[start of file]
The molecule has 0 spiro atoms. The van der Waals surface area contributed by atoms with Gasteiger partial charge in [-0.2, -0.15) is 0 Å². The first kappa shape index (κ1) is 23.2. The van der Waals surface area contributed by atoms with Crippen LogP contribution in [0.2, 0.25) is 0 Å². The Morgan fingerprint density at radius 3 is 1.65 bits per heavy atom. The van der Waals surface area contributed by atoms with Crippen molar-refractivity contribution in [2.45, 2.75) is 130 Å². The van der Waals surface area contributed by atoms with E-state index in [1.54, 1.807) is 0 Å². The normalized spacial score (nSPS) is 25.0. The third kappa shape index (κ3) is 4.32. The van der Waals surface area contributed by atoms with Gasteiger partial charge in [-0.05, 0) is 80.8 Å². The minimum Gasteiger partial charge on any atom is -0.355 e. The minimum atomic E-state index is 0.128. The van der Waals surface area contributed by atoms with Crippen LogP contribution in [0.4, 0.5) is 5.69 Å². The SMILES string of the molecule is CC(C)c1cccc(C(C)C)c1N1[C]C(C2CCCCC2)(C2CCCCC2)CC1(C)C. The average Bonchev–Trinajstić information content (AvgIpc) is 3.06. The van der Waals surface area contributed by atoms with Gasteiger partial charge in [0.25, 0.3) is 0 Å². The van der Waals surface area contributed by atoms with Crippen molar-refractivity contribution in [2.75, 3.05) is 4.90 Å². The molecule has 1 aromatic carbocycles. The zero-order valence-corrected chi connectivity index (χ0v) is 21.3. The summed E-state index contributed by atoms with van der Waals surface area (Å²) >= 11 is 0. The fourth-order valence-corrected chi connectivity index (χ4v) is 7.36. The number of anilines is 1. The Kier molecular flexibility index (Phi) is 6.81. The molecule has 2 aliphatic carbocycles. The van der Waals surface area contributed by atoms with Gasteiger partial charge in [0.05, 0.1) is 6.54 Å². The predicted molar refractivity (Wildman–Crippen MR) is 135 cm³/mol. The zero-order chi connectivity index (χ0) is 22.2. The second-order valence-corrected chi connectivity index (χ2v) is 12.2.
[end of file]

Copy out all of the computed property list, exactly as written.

The molecule has 0 spiro atoms. The van der Waals surface area contributed by atoms with Gasteiger partial charge in [-0.2, -0.15) is 0 Å². The first kappa shape index (κ1) is 23.2. The van der Waals surface area contributed by atoms with Crippen LogP contribution in [0.2, 0.25) is 0 Å². The Morgan fingerprint density at radius 3 is 1.65 bits per heavy atom. The van der Waals surface area contributed by atoms with Crippen molar-refractivity contribution in [2.45, 2.75) is 130 Å². The van der Waals surface area contributed by atoms with E-state index in [1.54, 1.807) is 0 Å². The normalized spacial score (nSPS) is 25.0. The third kappa shape index (κ3) is 4.32. The van der Waals surface area contributed by atoms with Gasteiger partial charge in [-0.05, 0) is 80.8 Å². The minimum Gasteiger partial charge on any atom is -0.355 e. The minimum atomic E-state index is 0.128. The van der Waals surface area contributed by atoms with Crippen LogP contribution in [0.4, 0.5) is 5.69 Å². The SMILES string of the molecule is CC(C)c1cccc(C(C)C)c1N1[C]C(C2CCCCC2)(C2CCCCC2)CC1(C)C. The average Bonchev–Trinajstić information content (AvgIpc) is 3.06. The van der Waals surface area contributed by atoms with Gasteiger partial charge in [0.25, 0.3) is 0 Å². The van der Waals surface area contributed by atoms with Crippen molar-refractivity contribution in [2.75, 3.05) is 4.90 Å². The molecule has 1 aromatic carbocycles. The zero-order valence-corrected chi connectivity index (χ0v) is 21.3. The summed E-state index contributed by atoms with van der Waals surface area (Å²) >= 11 is 0. The fourth-order valence-corrected chi connectivity index (χ4v) is 7.36. The number of anilines is 1. The Kier molecular flexibility index (Phi) is 6.81. The molecule has 2 aliphatic carbocycles. The van der Waals surface area contributed by atoms with Gasteiger partial charge in [0.05, 0.1) is 6.54 Å². The predicted molar refractivity (Wildman–Crippen MR) is 135 cm³/mol. The zero-order chi connectivity index (χ0) is 22.2. The second-order valence-corrected chi connectivity index (χ2v) is 12.2.